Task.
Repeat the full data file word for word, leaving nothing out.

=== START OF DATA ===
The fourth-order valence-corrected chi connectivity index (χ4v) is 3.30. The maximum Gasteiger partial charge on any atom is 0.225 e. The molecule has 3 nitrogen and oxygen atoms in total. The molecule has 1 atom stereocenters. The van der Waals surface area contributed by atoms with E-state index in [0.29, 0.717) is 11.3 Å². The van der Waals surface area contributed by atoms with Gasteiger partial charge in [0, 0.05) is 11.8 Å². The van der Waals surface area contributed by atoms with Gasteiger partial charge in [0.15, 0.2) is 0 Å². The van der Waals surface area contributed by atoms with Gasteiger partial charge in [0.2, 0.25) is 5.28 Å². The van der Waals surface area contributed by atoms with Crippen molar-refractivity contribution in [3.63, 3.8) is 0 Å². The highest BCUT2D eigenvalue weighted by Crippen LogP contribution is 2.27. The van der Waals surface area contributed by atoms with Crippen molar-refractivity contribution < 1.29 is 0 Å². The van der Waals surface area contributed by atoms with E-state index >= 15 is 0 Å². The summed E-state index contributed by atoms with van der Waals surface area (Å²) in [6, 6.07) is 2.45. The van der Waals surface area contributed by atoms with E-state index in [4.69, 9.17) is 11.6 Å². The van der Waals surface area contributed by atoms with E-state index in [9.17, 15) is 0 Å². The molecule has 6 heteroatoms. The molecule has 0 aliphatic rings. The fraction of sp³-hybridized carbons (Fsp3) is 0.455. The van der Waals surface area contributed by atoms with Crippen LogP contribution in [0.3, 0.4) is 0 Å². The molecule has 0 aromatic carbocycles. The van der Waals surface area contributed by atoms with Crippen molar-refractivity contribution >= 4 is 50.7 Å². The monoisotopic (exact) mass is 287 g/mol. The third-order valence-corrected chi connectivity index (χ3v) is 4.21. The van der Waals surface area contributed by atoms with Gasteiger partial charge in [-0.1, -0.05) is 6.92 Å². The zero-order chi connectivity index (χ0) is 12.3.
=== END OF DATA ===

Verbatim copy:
The fourth-order valence-corrected chi connectivity index (χ4v) is 3.30. The maximum Gasteiger partial charge on any atom is 0.225 e. The molecule has 3 nitrogen and oxygen atoms in total. The molecule has 1 atom stereocenters. The van der Waals surface area contributed by atoms with E-state index in [0.29, 0.717) is 11.3 Å². The van der Waals surface area contributed by atoms with Gasteiger partial charge in [0, 0.05) is 11.8 Å². The van der Waals surface area contributed by atoms with Gasteiger partial charge in [0.15, 0.2) is 0 Å². The van der Waals surface area contributed by atoms with Gasteiger partial charge in [0.2, 0.25) is 5.28 Å². The van der Waals surface area contributed by atoms with Crippen molar-refractivity contribution in [3.63, 3.8) is 0 Å². The highest BCUT2D eigenvalue weighted by Crippen LogP contribution is 2.27. The van der Waals surface area contributed by atoms with Crippen molar-refractivity contribution < 1.29 is 0 Å². The van der Waals surface area contributed by atoms with E-state index >= 15 is 0 Å². The summed E-state index contributed by atoms with van der Waals surface area (Å²) in [6, 6.07) is 2.45. The van der Waals surface area contributed by atoms with E-state index in [4.69, 9.17) is 11.6 Å². The van der Waals surface area contributed by atoms with E-state index in [9.17, 15) is 0 Å². The molecule has 6 heteroatoms. The molecule has 0 aliphatic rings. The fraction of sp³-hybridized carbons (Fsp3) is 0.455. The van der Waals surface area contributed by atoms with Crippen LogP contribution in [0.3, 0.4) is 0 Å². The molecule has 0 aromatic carbocycles. The van der Waals surface area contributed by atoms with Crippen molar-refractivity contribution >= 4 is 50.7 Å². The monoisotopic (exact) mass is 287 g/mol. The third-order valence-corrected chi connectivity index (χ3v) is 4.21. The van der Waals surface area contributed by atoms with Gasteiger partial charge in [-0.1, -0.05) is 6.92 Å². The zero-order chi connectivity index (χ0) is 12.3.